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  Section: Medical Microbiology » Mycology
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Filamentous fungi

Yeast infections
Filamentous fungi

Medicinal Microbiology Bacteriology, Virology, Mycology,
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Aspergillus spp.
Aspergillus spp. are ubiquitous, free-living, saprophytic organisms; A. fumigatus, A. niger, A. flavus and A. terreus are associated with human infection.

Pathology and Clinical features
Inhalation of Aspergillus spores can provoke a type III hypersensitivity reaction with fever, dyspnoea and progressive lung fibrosis (farmer's lung). Colonization by Aspergillus can provoke a type I hypersensitivity reaction that results in intermittent airway obstruction (bronchopulmonary allergic aspergillosis). Healed tuberculosis cavities or bronchiectasis can become colonized with Aspergillus, creating a 'fungus ball' or aspergilloma. In neutropenic patients, Aspergillus infection typically begins in the lungs and may be followed by fatal disseminated disease. Rarely the paranasal sinuses, skin, central nervous system and eye may become infected, often with a poor prognosis.

Laboratory Diagnosis
Sputum culture is of limited value. An isolate from bronchoalveolar lavage is diagnostic (98% specificity) but lacks sensitivity. Antibody detection may confirm bronchopulmonary aspergillosis and farmer's lung, but immunocompromised patients rarely produce an antibody response. Enzyme immunoassay (EIA) to detect galactomannan in serial samples is useful. Nucleic acid amplification tests (NAATs) are a useful adjunct to diagnosis.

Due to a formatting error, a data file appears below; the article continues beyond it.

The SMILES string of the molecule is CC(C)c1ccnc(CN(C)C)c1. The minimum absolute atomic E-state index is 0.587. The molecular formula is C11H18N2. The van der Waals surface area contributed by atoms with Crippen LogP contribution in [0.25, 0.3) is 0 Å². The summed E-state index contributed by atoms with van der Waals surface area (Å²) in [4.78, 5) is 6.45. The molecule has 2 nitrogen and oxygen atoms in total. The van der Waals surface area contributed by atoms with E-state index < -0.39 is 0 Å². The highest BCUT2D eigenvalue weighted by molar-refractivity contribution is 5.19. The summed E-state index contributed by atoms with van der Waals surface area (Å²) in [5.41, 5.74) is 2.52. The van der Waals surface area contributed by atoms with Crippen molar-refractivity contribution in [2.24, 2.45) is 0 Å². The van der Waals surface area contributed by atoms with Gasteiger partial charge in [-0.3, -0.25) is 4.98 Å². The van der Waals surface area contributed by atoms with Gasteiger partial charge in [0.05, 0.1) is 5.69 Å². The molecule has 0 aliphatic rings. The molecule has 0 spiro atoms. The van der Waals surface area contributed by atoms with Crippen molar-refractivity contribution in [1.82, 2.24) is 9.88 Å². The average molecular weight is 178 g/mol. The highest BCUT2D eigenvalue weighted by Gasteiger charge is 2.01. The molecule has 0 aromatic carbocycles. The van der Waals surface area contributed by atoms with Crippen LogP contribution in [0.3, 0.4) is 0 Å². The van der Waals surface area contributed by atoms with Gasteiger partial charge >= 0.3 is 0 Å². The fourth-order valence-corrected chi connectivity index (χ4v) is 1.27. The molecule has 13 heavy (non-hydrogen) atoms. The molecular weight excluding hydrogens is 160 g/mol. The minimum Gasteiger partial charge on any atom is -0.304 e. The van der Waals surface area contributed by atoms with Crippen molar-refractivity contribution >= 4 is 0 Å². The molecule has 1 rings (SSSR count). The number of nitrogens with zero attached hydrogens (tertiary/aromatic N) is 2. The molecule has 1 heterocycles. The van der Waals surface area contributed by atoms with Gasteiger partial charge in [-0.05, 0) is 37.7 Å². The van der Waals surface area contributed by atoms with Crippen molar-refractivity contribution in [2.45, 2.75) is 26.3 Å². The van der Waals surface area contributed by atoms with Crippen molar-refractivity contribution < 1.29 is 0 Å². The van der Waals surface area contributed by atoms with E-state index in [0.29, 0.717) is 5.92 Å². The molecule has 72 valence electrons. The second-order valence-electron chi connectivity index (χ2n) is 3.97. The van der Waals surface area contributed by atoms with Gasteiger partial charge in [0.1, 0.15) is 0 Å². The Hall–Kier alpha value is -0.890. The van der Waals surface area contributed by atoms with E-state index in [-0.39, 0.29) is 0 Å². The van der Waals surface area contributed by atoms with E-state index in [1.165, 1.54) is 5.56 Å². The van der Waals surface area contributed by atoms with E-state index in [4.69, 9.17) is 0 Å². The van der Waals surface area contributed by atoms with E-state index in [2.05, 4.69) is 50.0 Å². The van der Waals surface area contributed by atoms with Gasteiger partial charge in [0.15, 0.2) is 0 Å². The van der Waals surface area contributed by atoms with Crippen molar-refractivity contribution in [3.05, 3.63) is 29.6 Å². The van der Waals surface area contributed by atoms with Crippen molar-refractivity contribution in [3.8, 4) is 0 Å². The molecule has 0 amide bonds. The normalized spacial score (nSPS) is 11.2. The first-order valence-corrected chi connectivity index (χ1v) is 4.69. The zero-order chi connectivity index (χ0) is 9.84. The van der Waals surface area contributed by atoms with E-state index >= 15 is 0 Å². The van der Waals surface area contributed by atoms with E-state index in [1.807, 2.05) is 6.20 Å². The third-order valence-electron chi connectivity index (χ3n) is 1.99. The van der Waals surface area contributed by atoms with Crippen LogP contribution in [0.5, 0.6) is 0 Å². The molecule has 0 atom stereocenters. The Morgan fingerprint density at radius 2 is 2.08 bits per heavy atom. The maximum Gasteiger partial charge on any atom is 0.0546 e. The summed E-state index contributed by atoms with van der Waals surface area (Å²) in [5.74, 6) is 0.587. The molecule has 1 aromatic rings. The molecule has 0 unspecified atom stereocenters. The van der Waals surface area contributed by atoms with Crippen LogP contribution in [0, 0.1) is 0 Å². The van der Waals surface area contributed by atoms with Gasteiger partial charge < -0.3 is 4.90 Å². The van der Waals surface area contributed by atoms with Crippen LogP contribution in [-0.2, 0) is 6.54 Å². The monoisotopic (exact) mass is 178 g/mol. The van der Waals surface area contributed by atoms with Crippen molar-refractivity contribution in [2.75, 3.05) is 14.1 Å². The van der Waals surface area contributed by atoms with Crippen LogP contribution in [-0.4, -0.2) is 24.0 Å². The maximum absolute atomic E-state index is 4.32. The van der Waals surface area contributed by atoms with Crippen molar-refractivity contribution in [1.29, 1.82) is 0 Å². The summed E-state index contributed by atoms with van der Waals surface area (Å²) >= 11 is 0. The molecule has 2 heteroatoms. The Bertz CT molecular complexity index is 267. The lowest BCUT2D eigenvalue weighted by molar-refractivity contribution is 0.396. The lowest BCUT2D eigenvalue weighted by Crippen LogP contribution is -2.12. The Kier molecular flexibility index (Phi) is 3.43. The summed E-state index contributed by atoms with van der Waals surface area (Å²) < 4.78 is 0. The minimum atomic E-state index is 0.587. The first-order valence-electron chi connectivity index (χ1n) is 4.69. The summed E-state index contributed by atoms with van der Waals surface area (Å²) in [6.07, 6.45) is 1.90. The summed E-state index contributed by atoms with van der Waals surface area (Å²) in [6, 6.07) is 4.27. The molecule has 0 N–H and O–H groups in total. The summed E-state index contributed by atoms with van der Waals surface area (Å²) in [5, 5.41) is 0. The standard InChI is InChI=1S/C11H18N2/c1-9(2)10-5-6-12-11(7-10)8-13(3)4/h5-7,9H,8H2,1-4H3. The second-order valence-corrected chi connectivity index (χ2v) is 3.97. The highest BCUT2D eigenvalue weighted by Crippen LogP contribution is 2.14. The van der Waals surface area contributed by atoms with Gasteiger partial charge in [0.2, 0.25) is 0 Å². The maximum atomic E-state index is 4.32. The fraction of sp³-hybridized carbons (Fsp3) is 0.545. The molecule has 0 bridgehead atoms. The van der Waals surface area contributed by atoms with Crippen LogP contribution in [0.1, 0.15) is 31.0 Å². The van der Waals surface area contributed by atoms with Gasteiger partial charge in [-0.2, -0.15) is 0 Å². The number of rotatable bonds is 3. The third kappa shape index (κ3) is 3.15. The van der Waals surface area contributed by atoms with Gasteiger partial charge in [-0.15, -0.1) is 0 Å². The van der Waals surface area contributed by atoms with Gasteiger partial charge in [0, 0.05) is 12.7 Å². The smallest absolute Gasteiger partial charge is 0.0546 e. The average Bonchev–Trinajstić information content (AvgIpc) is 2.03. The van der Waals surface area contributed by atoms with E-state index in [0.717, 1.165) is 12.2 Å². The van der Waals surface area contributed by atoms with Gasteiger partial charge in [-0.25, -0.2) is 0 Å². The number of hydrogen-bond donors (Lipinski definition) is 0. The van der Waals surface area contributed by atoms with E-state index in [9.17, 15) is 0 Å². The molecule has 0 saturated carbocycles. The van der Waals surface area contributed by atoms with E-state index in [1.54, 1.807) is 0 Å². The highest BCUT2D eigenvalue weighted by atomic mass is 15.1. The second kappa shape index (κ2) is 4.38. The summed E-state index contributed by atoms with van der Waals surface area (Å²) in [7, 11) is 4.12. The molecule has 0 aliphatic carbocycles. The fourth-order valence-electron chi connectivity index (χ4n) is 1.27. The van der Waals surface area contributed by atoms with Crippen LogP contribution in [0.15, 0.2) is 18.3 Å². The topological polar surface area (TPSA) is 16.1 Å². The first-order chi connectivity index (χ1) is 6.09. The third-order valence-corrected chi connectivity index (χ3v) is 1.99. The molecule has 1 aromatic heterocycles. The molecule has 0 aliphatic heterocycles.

Treatment and Prevention
Bronchopulmonary aspergillosis requires treatment of the airway obstruction with bronchodilators and steroids. Invasive aspergillosis requires treatment with amphotericin B. Itraconazole has activity against Aspergillus; voriconazole improves outcome in pulmonary aspergillosis. Surgery may be beneficial in some cases of pulmonary infection. Patients with farmer's lung should avoid further exposure. Neutropenic patients should be managed in rooms with filtered air and infection should be aggressively treated (see Intestinal protozoa ).

Other infections
Mucor, Rhizopus and Absidia may infect severely immunocompromised patients. Sinus infection may spread to the eyes and brain. Pulmonary disease may be complicated by dissemination. These infections are difficult to treat and have a poor prognosis.

Three genera of filamentous fungi are implicated in dermatophytosis: Epidermophyton, Microsporum and Trichophyton. Dermatophytes are also grouped according to their reservoir and host preference: anthrophilic (mainly human pathogens); zoophilic (mainly infect animals); and geophilic (found in soil and able to infect animals or humans). Anthrophilic species spread by close contact (e.g. within families, enclosed communities). Transmission of geophilic species is rare. Close contact with animals may give rise to zoophilic infection (e.g. pet owners, farmers and vets).

Clinical features